Nationwide, only four out of ten four-year-olds attend pre-K each year, despite the widely accepted array of benefits an early start to education can provide a child. A strong entry into kindergarten, a higher likelihood of high school graduation, and greater lifetime earnings are just a few. In aggregate, the individual benefits of pre-K can lead to significant economic gains for society over time—a strong argument for viewing pre-K as a public good, and one well worth public investment.
Despite its many benefits, one of the biggest barriers to pre-K attendance is lack of access to programming. While state funding for pre-K is on the rise across the country, there is still great variation in the availability of voluntary pre-K. Options remain particularly limited for children from low-income families—children for whom an early start to education can help close the achievement gap that only grows wider with time. Only 28 percent of four-year-olds are enrolled in state-funded pre-K programs nationwide, and some states still don’t offer pre-K at all.
While state and federal funding shortages for pre-K programs continue to limit families’ options, some local communities are allocating funding to create programs tailored to suit the needs of their residents. In a new report from the American Institutes for Research (AIR), authors Susan Muenchow and Emily Weinberg compare local pre-K initiatives across ten cities in the U.S. and suggest ten questions that any city or community working to expand pre-K opportunities for its residents should consider.
According to Muenchow and Weinberg, the top issues for consideration include: whether programs should target specific populations or ages of students; the quality factors that affect programming including adult-to-child ratios and teacher qualifications; the cost of paying for programming and the methods for doing so; the types of settings and administrators likely to be successful; and, how localities can win the support of the public that will ultimately finance the created programs.
In assessing the weight of each of these issues, the authors looked at results from a diverse set of pre-K programs in Boston, Denver, Los Angeles, New York City, Salt Lake, San Antonio, San Francisco, Seattle, District of Columbia, and West Sacramento. Of these ten initiatives, only Salt Lake’s programming specifically targets low-income, disadvantaged children while not focusing on universal access as a primary goal. The other nine programs vary in their consideration of program structure and purpose. This determination of what population of children to target (if any) is particularly interesting, as there are a host of arguments in favor of both universal and targeted pre-K. Universal programs often have greater political buy-in because all families have the potential to benefit, which can lead to more stable sources of funding. On the flip side, as the authors note, targeting pre-K to disadvantaged children brings the greatest return on the public’s investment, particularly considering the high price tag for high-quality pre-K programs.
The role of quality in preschool programming is not an issue to simply gloss over, either. The AIR report combines many highly contested, complex issues under the umbrella of “quality” in its list of top considerations, including teacher qualifications, the importance of play and socio-emotional development in curriculum, and teacher pay. Any one of these issues is likely to engender significant debate—and for good reason. Research shows that for children, particularly those from low-income backgrounds, to benefit from pre-K it must be high-quality. But, high-quality programs and the resources necessary to provide them (i.e., well-educated, highly trained teachers and research-based curriculum) aren’t cheap.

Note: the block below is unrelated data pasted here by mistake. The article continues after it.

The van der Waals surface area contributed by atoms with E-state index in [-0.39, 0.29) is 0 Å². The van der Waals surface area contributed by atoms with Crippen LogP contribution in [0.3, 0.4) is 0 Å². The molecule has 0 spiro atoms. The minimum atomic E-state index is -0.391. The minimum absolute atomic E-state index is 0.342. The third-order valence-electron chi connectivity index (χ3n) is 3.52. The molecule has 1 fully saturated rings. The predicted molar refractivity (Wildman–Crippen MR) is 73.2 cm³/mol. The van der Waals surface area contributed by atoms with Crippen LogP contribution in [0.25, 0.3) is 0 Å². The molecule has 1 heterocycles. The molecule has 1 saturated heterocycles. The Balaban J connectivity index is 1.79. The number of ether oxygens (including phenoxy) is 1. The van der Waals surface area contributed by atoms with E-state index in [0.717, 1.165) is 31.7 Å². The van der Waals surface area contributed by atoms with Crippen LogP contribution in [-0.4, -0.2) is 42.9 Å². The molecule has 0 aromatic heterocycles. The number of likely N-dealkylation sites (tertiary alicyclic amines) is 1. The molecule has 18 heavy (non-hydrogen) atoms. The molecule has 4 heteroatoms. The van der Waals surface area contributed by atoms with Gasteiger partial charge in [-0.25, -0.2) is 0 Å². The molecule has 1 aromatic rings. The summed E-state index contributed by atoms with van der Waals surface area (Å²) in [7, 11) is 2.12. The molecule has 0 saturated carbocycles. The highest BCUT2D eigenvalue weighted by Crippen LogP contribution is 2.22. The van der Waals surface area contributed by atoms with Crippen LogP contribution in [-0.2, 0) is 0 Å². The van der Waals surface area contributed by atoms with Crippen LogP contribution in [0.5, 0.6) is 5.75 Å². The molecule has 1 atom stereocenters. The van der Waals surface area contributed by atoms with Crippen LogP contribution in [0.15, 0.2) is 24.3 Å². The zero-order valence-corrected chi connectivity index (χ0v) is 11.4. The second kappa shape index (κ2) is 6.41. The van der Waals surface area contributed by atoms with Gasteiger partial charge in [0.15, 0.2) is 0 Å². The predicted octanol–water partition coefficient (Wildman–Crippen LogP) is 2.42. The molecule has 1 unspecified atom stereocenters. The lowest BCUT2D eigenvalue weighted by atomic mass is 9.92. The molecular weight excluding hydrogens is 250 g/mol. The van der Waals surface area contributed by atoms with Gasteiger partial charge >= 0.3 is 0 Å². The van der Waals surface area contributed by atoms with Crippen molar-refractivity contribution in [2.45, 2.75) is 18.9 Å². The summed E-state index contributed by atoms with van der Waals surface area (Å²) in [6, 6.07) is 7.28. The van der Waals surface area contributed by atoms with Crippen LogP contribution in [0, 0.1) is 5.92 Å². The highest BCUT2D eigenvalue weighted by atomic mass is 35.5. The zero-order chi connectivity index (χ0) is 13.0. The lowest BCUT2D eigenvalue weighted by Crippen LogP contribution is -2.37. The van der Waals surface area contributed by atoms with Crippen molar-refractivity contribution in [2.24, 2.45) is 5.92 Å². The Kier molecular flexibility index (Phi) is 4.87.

The question of how cities can restructure funding streams to support the creation of quality pre-K programs is perhaps the most practically relevant issue addressed by this report. Muenchow and Weinberg outline the mechanisms utilized by each of the ten selected cities, including the use of sales taxes, property taxes and set-asides, social impact bond programs, family fees, and federal Title I dollars. Social impact bonds are a relatively new method for funding education programs. Recently, Salt Lake began experimenting with a pay-for-performance funding model, where Goldman Sachs fronted the initial investment money, to be repaid as the program began producing successful outcomes for participants. The risk is primarily borne by the investment firm, on the chance the program is not successful.
Alternatively, sales taxes may be one of the only ways for a city or municipality to successfully raise enough funds to support a large pre-K initiative, though they also often require the majority vote of a community to levy them—a significant barrier. Public support is a major component of any successful initiative, and as the report’s authors point out, the support of a local leader is often the determining factor in whether or not a program will gain traction. Further, winning public support for pre-K spending city by city has the potential to create enough movement to move the needle on state education spending on an even larger scale.
Too many children each year go without the opportunity for a strong start to their education. If states and the federal government continue to hold back on financial support for pre-K initiatives, even more local communities will need to step up to meet the needs of the nation’s youngest learners.
Correction (June 21, 2016 at 10:43 AM): This post originally indicated that Salt Lake City was the only city of those studied in this report whose programming specifically targeted low-income and disadvantaged students. The accurate finding has been corrected in the post above.